The Financial Times broke news on Thursday - big news, folks.
"The European Central Bank has left interest rates unchanged, dashing expectations of a cut to its deposit rate," the FT wrote a while before a formal announcement was made.
"They are nuts to have put this out a news like this a few minutes before (the announcement)," a cash equity trader told me.
"The euro jumped to a two-week high and European shares turned lower on Thursday as investors, hoping for another bit of Mario Draghi magic, got the minimum cut in the European Central Bank's (ECB) deposit rate that they had been expecting," Reuters reported.
"Roughly 5 minutes before the decision was due the Financial Times inadvertently sent out a story saying rates had been left on hold and Reuters then sent conflicting headlines saying the central bank had both cut and held the deposit rate," the news agency added.
"It spun markets. The euro jumped more than 1 percent against the dollar, rebounding sharply from a 7-1/2-month low hit hours previously. European stocks went from 0.4 percent higher and nudging 3-month highs to 0.4 percent lower," Reuters concluded.
I will not bore you with all the full details of the ECB's monetary policy - there are economists, analysts and market pundits for that. But I noticed that the Euro climbed, while bond prices in Europe's periphery sent mixed signals at first, but then plunged quite dramatically.
The ECB should be careful when it comes to managing expectations, given its track record at a critical time under Jean-Claude Trichet, but even more so when it comes to deciding the speed at which dovish monetary policies are implemented.
So, Is ECB president Mario Draghi, whose mandate is essentially to maintain price stability, underestimating deflation risk and debt levels?
Is he misjudging the cycle?
Shaky growth prospects across Europe combine with massive debt loads that have forced virtually all the major countries, excluding Germany, to push back deadlines for debt repayments since the credit crunch. The International Monetary Fund has become less complacent, but the deal with Greece, and the volatility that Greece brought to the global markets are not a too distant memory.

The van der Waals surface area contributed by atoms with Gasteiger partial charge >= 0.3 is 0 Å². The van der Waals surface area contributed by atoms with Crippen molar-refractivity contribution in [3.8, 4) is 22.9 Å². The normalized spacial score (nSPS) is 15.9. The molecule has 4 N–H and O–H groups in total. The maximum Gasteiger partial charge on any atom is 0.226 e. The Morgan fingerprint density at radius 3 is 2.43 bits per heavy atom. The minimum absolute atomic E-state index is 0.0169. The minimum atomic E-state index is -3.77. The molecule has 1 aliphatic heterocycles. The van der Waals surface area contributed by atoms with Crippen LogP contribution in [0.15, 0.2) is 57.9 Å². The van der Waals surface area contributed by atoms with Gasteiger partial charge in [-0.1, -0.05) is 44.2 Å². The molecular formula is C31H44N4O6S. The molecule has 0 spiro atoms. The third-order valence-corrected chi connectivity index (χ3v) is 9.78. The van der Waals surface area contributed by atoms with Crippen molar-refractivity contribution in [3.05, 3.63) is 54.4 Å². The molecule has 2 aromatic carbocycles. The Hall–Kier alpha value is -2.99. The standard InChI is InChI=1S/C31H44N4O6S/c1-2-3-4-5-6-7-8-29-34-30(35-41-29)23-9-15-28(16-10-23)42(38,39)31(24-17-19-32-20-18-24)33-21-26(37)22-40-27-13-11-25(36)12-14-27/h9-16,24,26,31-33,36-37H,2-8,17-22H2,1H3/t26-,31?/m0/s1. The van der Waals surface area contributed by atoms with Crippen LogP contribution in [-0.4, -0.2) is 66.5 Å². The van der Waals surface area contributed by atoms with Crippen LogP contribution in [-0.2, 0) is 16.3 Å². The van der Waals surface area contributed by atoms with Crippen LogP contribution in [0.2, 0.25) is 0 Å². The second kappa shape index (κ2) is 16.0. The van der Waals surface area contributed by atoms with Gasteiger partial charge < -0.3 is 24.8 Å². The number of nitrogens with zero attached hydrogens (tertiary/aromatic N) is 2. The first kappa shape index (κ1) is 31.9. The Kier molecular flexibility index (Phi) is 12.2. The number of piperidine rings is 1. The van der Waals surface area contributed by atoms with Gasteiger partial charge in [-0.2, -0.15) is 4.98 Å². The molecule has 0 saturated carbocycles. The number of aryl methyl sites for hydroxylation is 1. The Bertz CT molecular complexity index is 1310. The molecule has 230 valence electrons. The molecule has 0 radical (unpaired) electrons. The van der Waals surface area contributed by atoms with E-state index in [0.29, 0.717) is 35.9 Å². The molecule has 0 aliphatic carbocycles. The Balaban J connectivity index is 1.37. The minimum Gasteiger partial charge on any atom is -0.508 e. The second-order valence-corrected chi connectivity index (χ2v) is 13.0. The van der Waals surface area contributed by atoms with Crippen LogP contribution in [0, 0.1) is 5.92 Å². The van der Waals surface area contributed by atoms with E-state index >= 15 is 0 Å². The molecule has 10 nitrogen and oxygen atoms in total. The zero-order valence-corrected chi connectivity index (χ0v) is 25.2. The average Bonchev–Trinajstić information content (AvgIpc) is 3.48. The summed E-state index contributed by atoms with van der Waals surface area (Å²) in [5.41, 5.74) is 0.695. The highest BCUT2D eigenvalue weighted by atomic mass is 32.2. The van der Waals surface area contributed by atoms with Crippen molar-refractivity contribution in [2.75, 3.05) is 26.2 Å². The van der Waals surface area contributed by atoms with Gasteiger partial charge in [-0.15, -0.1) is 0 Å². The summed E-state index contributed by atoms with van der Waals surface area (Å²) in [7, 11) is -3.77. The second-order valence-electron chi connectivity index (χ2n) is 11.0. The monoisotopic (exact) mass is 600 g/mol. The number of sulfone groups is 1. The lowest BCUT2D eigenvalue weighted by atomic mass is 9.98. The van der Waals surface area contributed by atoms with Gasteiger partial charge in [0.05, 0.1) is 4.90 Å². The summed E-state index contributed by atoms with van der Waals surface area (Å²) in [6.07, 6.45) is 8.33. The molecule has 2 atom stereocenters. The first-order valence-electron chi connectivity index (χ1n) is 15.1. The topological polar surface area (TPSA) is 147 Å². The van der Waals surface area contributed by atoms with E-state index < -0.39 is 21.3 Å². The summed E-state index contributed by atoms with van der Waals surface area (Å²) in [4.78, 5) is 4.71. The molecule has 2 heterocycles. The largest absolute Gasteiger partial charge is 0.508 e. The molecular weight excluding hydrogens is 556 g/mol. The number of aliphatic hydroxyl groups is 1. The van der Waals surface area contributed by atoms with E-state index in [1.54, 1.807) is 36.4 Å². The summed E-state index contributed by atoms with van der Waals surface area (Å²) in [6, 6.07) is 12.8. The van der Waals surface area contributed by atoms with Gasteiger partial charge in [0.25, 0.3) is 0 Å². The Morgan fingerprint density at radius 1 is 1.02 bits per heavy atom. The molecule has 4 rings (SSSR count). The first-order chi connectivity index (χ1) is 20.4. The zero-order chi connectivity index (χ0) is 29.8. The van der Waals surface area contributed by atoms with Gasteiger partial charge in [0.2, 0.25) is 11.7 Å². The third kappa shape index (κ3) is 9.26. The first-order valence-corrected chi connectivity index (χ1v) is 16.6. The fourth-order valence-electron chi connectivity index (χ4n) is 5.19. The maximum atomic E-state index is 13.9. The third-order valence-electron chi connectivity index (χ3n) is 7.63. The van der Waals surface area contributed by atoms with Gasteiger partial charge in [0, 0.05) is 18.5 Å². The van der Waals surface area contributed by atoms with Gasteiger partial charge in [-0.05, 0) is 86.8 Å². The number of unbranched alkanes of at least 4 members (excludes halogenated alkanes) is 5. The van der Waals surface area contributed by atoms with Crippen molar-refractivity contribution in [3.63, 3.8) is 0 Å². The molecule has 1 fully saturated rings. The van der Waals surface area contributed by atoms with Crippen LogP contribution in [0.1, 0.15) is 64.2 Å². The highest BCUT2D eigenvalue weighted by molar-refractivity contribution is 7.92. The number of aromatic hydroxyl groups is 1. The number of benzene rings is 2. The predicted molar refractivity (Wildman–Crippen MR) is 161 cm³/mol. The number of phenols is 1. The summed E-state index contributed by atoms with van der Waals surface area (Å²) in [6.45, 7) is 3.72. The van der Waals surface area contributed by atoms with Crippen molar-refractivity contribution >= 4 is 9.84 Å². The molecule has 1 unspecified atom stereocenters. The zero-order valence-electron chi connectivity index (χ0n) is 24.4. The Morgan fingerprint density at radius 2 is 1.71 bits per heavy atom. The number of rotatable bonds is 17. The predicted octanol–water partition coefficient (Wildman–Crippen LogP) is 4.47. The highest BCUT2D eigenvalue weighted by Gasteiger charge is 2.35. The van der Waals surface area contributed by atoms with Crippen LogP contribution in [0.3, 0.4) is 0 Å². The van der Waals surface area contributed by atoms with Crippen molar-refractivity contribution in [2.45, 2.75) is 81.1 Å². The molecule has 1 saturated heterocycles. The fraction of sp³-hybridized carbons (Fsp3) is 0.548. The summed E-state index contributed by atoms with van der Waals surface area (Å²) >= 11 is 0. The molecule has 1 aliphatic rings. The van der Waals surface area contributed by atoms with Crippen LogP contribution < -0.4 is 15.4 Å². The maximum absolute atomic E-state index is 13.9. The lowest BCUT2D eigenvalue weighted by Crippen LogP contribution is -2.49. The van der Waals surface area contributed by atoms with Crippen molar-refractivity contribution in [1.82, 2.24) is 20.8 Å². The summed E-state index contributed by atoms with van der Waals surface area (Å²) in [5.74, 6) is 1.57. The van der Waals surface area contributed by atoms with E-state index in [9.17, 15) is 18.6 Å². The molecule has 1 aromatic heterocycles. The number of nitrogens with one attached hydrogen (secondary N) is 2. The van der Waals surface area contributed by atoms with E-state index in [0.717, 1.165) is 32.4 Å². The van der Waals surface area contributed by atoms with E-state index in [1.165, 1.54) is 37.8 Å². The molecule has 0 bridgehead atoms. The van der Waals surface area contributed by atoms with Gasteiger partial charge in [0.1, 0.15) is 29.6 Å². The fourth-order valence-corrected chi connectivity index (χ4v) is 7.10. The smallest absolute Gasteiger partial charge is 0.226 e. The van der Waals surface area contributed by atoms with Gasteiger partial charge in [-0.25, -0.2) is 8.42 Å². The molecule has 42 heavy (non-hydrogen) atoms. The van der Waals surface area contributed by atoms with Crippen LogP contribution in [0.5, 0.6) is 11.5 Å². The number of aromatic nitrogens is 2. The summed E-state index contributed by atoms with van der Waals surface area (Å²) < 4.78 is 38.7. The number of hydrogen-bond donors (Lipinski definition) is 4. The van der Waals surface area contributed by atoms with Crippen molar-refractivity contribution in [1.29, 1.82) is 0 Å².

This is a very sluggish cycle, and that is part of the reason why interest rates in the U.S., which are expected to rise this month for the first time since the crunch, will not be on a predetermined path of regular moves.
It's a challenging environment out there.
What does Caterpillar (NYSE:CAT) think about it, though?
Caterpillar, whose valuation has been on my radar for some time, is closely followed because is very possibly the best company in the world at predicting future trends, given its end markets and its geographical reach.
(I guess that nobody at the ECB had time to read the transcripts of Seeking Alpha over the last few days, but I advise you to do so.)
The following headline drew my attention this week: "Caterpillar Presents at Credit Suisse 3rd Annual Industrial Conference (Transcript)"
It was worth it.
Talking to CAT's Rich Moore, investor relations, and having initially discussed the prospects for solar, Jamie Cook of Credit Suisse moved on to the 'big picture'.
"No, okay, I'll keep going. So I guess the other part within on the oil and gas side, where there is a fair bit of concern, it's just after market trends and how that's all doing I think people look to see what - the mining after market trends, which have continued to be depressed. And it has surprised people can you talk about what you're seeing in that marketing given that if there's excess equipment out there. Yes, just water trends there."
Here's what Moore had to say on the matter.
General Electric (NYSE:GE), which continues to shrink its assets base, has agreed this week to sell its finance business in Germany and France. Its CEO Jeffrey Immelt also argued that GE is a good bet for investors. As you might know, I have different views, but there's more at stake here than the valuation of its shares.
Interviewed by Julian Mitchell of Credit Suisse, Lorenzo Simonelli, President of GE Oil & Gas, commented on the downturn in the commodity cycle.
He continued by saying that:
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I wrote this article myself, and it expresses my own opinions. I am not receiving compensation for it (other than from Seeking Alpha). I have no business relationship with any company whose stock is mentioned in this article.